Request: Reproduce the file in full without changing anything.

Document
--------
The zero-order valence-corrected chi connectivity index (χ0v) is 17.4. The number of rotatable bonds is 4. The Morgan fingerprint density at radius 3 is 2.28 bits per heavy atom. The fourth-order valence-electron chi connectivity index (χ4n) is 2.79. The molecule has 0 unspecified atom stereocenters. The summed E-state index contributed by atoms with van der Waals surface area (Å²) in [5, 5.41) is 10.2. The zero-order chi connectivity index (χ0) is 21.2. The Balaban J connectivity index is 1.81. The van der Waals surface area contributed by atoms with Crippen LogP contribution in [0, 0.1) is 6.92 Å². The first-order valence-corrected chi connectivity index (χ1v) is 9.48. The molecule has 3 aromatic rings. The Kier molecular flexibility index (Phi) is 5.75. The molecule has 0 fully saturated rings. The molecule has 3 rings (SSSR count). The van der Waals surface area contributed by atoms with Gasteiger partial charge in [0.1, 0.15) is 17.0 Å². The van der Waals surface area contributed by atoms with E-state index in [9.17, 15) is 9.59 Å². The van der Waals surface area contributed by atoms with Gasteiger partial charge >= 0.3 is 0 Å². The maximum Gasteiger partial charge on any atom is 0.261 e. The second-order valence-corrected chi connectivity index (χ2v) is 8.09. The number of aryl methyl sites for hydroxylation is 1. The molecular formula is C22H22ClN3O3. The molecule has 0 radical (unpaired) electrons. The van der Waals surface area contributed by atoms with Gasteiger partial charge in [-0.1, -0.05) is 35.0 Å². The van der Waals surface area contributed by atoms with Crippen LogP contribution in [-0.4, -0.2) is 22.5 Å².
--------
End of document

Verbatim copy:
The zero-order valence-corrected chi connectivity index (χ0v) is 17.4. The number of rotatable bonds is 4. The Morgan fingerprint density at radius 3 is 2.28 bits per heavy atom. The fourth-order valence-electron chi connectivity index (χ4n) is 2.79. The molecule has 0 unspecified atom stereocenters. The summed E-state index contributed by atoms with van der Waals surface area (Å²) in [5, 5.41) is 10.2. The zero-order chi connectivity index (χ0) is 21.2. The Balaban J connectivity index is 1.81. The van der Waals surface area contributed by atoms with Crippen LogP contribution in [0, 0.1) is 6.92 Å². The first-order valence-corrected chi connectivity index (χ1v) is 9.48. The molecule has 3 aromatic rings. The Kier molecular flexibility index (Phi) is 5.75. The molecule has 0 fully saturated rings. The molecule has 3 rings (SSSR count). The van der Waals surface area contributed by atoms with Gasteiger partial charge in [0.1, 0.15) is 17.0 Å². The van der Waals surface area contributed by atoms with E-state index in [9.17, 15) is 9.59 Å². The van der Waals surface area contributed by atoms with Gasteiger partial charge >= 0.3 is 0 Å². The maximum Gasteiger partial charge on any atom is 0.261 e. The second-order valence-corrected chi connectivity index (χ2v) is 8.09. The number of aryl methyl sites for hydroxylation is 1. The molecular formula is C22H22ClN3O3. The molecule has 0 radical (unpaired) electrons. The van der Waals surface area contributed by atoms with Gasteiger partial charge in [-0.1, -0.05) is 35.0 Å². The van der Waals surface area contributed by atoms with Crippen LogP contribution in [-0.4, -0.2) is 22.5 Å².